Obamacare Means Polarization
Obamacare may as well mean polarization. Can Mitt Romney wake up a sleeping electorate?
If the Supreme Court ruling did one thing, it gave the election in November a theme for both the left and right. The issue will not be totally decided until the American people vote. Obamacare will not stand and the only way to make that stick is taking control of both Houses and the presidency in November.
No one is more sure of that attitude than widely-respected pollster, Scott Rasmussen who says concerning the Supreme Court ruling, “All that did was energize conservatives,” in an exclusive interview with Newsmax last Monday. He went on to say, “The conservative interest in the election was already much higher than that of moderates and liberals. It went up to really stratospheric levels right after the ruling. We don’t know if that will continue or if it’s just a temporary response to the news cycle.”
30 Million Americans Without Health Insurance
But the Conservatives will never get the sort of indignation necessary to win in November if they cannot outline their own plan to cover 30 million Americans without health insurance.
It’s that simple.
Telling the electorate that it is a drain on the economy is not enough. Economic recovery leads the list of major concerns voters have, but Obamacare, no matter how unpopular, has become a topic of concern that must be addressed – or readdressed depending on your side of the issue.
Healthcare Law One Reason Economy is Struggling
“If Mitt Romney and the Republicans are able to make the case that the healthcare law is one reason the economy is struggling, well that will certainly help,” Rasmussen added.
But Republicans have to put the same emphasis on healthcare as they do energy. They cannot allow the incumbent president to separate Obamacare from the failing economy in general. That requires alternative ideas and solid solutions. The economy itself must be all-inclusive.
Obamacare Should Be Repealed?
What the Republicans do have on their side before the campaigns go into full swing is half of the country – 52 percent of American voters – believe that Obamacare should be repealed. That is a major number that can be exploited if they can come to a cohesive answer that resonates with independents and conservative Democrats.
A majority of American voters have said “we want to see it repealed.” There has been little change in that aspect, even after the decision by the high court was announced a week ago. It will be interesting to see how many Democrats running for re-election in red states side with a modified version of Obamacare.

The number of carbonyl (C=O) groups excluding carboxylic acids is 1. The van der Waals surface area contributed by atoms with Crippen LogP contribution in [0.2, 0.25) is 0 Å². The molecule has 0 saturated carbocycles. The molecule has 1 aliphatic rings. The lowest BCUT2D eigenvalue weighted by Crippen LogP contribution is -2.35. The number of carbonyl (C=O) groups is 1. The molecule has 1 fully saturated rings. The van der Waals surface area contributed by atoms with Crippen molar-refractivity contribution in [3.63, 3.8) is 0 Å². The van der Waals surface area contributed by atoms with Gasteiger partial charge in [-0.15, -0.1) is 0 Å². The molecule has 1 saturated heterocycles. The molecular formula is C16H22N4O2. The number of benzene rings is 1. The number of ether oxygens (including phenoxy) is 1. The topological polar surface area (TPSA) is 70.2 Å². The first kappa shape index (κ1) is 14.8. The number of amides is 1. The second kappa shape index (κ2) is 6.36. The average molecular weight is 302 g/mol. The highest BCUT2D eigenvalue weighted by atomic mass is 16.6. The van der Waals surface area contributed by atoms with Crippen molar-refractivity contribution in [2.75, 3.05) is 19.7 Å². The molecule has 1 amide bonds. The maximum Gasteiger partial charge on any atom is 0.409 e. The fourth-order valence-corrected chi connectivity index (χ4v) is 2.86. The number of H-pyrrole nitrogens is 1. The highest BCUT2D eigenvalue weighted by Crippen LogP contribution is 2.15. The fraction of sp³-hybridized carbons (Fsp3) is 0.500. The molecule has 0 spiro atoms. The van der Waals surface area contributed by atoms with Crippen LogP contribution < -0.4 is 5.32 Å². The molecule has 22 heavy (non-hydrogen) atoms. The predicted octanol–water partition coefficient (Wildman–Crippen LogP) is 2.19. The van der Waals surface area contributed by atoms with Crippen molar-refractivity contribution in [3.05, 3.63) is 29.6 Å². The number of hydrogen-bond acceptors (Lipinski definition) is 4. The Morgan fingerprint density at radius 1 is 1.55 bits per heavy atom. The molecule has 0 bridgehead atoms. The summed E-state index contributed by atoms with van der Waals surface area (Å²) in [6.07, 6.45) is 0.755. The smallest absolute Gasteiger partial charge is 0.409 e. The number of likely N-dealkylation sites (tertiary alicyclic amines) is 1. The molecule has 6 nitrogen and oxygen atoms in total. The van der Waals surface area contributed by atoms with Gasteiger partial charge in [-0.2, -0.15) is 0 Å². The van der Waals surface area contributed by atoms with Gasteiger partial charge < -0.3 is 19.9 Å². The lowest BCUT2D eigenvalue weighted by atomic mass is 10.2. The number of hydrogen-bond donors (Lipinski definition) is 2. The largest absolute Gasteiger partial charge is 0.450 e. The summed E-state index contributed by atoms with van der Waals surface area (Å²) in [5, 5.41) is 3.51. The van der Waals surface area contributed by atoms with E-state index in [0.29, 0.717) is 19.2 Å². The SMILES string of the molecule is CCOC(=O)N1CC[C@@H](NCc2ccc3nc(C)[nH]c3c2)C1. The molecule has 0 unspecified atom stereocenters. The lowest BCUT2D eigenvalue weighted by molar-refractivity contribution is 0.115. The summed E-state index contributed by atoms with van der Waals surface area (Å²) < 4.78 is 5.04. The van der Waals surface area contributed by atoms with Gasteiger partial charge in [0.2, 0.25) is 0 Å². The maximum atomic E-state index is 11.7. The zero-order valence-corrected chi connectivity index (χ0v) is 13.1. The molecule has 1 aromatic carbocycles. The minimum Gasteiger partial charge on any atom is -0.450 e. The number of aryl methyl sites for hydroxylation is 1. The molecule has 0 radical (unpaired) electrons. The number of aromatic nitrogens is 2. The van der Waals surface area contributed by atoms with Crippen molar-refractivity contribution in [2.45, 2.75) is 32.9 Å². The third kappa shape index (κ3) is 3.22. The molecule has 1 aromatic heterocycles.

Sen. Claire McCaskill (D-MO) would be a likely Democrat to side with any comprehensive Republican alternative as she fights for her political life in November. Times are so bad for McCaskill that she has already publicly announced she will not attend the Democratic National Convention in September.
Controversial Health Care Law
Democrats passed the controversial health care law even though they knew it was overwhelmingly unpopular. Their belief was that the voters would come around to their line of thinking once the “good stuff,” such as keeping your children on your insurance plan until age 26, was enacted.
That is why the “bad stuff” in the 2700 page bill was kept out of becoming law until after the 2012 elections. The majority of controversial sections and provisions are not scheduled to become law until January, 2012.
If Mitt Romney is Elected President
Fodder for the Romney campaign to exploit to potential voters who are only now beginning to show interest in the November election. Rasmussen predicted there would be virtually no chance the healthcare law would survive if Mitt Romney is elected president. That makes the issue black and white for voters staring at their ballots in November.
Romney is between a rock and a hard place raising challenges to the president’s policies. Whether it’s economic. Healthcare or energy policies, he can never pretend that the election is about him personally. The eyes and ears must be kept on the incumbent president, no matter how hard his campaign strategists try to change the subject.
His ace in the hole is Ronald Reagan’s famous line during his debates with Jimmy Carter in 1980…
“Are you better off than you were four years ago?”
That one line alone is attributed as the single most important moment in that campaign. Romney needs his own thought-provoking question that can be left open to undecided voters this October and early November. If people aren’t feeling better about their own personal finances by Election Day, it is almost certain Obama will lose.
No one disputes that this is the most defined presidential election in the last 52 years. Can Romney beat Obama, that’s the question.